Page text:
At its Sept. 18 board meeting, Garfield County commissioners received a preview of a draft report by the Colorado Department of Transportation (CDOT) Region 3 staff on suggested safety improvements to Cottonwood Pass, the rural county road that links Gypsum in Eagle County with CO Highway 82 in the Roaring Fork Valley. The draft report, the Cottonwood Pass Concept Design, lists 14 locations — eight in Garfield and six in Eagle — that have been identified by both counties and CDOT as areas for improvements.
Impetus for the study, begun in June 2022, was prompted in part by periods of dramatic increases in traffic on the road as motorists on I-70 sought alternative routes during closures of the interstate in Glenwood Canyon — especially the extensive ones during the summer of 2021. Another factor appears to have been increased federal interest, notably the introduction by U.S. Rep. Lauren Boebert (CD3) in April 2022 of a bill (ultimately unsuccessful) to “conduct a study on the significant improvements and potential alternatives” to I-70 when the canyon is closed that was focused largely on Cottonwood Pass.
Karen Berdoulay, CDOT Region 3 program engineer and project manager for the report, gave a presentation to the board that focused specifically on the eight locations in Garfield. She had given a similar report to the Eagle County commissioners on the six locations there the week before.
Five of the eight identified slight modifications to smooth curves, widen the road and improve sight lines; two included adding guard rails where there were steep drop-offs. The other three involved realignments of intersections along Catherine Store Road: at Cattle Creek Road, Paradise Drive and Hwy 82.
The Cattle Creek Road project, with two proposed options, was estimated as the most expensive of the eight: about $3 million (option 1) or a little over half of that (option 2). The impetus there was to reduce southbound driver confusion as to which road to take; Catherine Store Road has been designated by the Garfield commissioners as the preferred route from the pass to Hwy. 82.
The draft report stated, reasserted by Berdoulay in her presentation, that the pass “is not an endorsed detour route for Interstate 70 traffic in the event of a Glenwood Canyon closure [but] is a vital connection for local residents” traveling between Gypsum and the Valley. Thus, the focus of the study, while based on improving driver safety, also stated as “core values”: respect for the corridor’s current character; minimal impact on nearby wildlife habitat; and feedback throughout the process from residents and other “core stakeholders” along the route.
Opposition to the plan
In a conversation with The Sopris Sun, Karen Moculeski, president of Keep Missouri Heights Rural (KMOHR), voiced KMOHR’s opposition to the plan. The chief concerns were that any improvements to the road would invite motorists to speed even more than they do now, and that not enough emphasis was being placed on it remaining a road primarily for local use.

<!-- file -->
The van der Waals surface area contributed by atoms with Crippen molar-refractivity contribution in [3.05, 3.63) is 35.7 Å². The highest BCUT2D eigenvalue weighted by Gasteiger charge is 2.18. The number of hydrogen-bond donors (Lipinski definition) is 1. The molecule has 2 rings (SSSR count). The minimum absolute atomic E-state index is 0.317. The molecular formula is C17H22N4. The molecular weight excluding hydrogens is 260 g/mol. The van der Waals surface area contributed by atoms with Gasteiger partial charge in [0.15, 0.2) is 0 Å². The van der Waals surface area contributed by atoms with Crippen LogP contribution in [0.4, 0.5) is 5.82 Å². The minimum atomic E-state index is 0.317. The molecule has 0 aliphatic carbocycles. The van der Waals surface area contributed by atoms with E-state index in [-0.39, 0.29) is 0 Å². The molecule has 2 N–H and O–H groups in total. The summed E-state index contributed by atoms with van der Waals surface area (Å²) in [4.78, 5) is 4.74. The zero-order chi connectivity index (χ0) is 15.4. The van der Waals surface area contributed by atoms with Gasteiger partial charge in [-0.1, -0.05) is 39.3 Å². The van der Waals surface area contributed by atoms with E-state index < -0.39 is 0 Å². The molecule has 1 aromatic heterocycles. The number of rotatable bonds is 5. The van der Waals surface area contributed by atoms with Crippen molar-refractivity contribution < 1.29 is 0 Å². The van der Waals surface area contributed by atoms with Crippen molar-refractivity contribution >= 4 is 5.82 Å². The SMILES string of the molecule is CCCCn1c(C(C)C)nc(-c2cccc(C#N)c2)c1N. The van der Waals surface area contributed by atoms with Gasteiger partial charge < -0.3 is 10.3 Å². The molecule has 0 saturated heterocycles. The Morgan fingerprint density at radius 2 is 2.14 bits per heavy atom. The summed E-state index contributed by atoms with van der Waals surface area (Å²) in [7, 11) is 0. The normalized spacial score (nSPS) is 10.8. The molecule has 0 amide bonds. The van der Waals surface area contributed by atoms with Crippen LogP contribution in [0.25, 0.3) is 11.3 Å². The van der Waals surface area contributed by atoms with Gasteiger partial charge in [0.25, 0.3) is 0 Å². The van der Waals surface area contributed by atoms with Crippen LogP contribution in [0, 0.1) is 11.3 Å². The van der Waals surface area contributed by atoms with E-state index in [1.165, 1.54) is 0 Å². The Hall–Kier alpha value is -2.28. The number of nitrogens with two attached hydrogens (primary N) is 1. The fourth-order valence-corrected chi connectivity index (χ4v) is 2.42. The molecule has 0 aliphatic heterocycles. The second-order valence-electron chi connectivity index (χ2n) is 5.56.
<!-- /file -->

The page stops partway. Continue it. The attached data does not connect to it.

When asked, Moculeski did concede that “locals probably speed more” than those using it as an alternative to I-70. But, she said, “If everybody obeyed the speed limits, there wouldn’t be a problem.” Commenting on instances when CDOT proposed two options for some of the locations (especially in Eagle County), she noted that there was “no third option: do nothing.” She added that instead of spending money on Cottonwood Pass, it could be used to further “harden” the canyon against debris slides that close the road.
At the conclusion of Berdoulay’s presentation, the commissioners’ brief response was summed up by Tom Jankovsky: “Our priority here is to support Eagle County on Blue Hill. Until that happens, Cottonwood Pass remains as it is today. The first improvements need to happen in Eagle County.”
Indeed, Eagle County has decided to go ahead with improvements to the Blue Hill section, the most dangerous portion of the road and the most expensive and one taking the longest to fix. Because the road is maintained by the two counties, they must pay for any improvements. CDOT, however, has offered to help Eagle secure funding, notably federal grants. Elise Thatcher, CDOT’s communications manager for Region 3, told The Sun that although they were not successful on one proposal, “CDOT also submitted two more grant applications with funding defined for Cottonwood Pass [and] is hoping to hear the results by early 2024.”
When Thatcher was asked for further comments on the draft concept design report, she said that CDOT was “holding on doing an interview” until the final report was released “sometime this fall.”
The full draft report can be viewed at www.bit.ly/CottonwoodPassDraft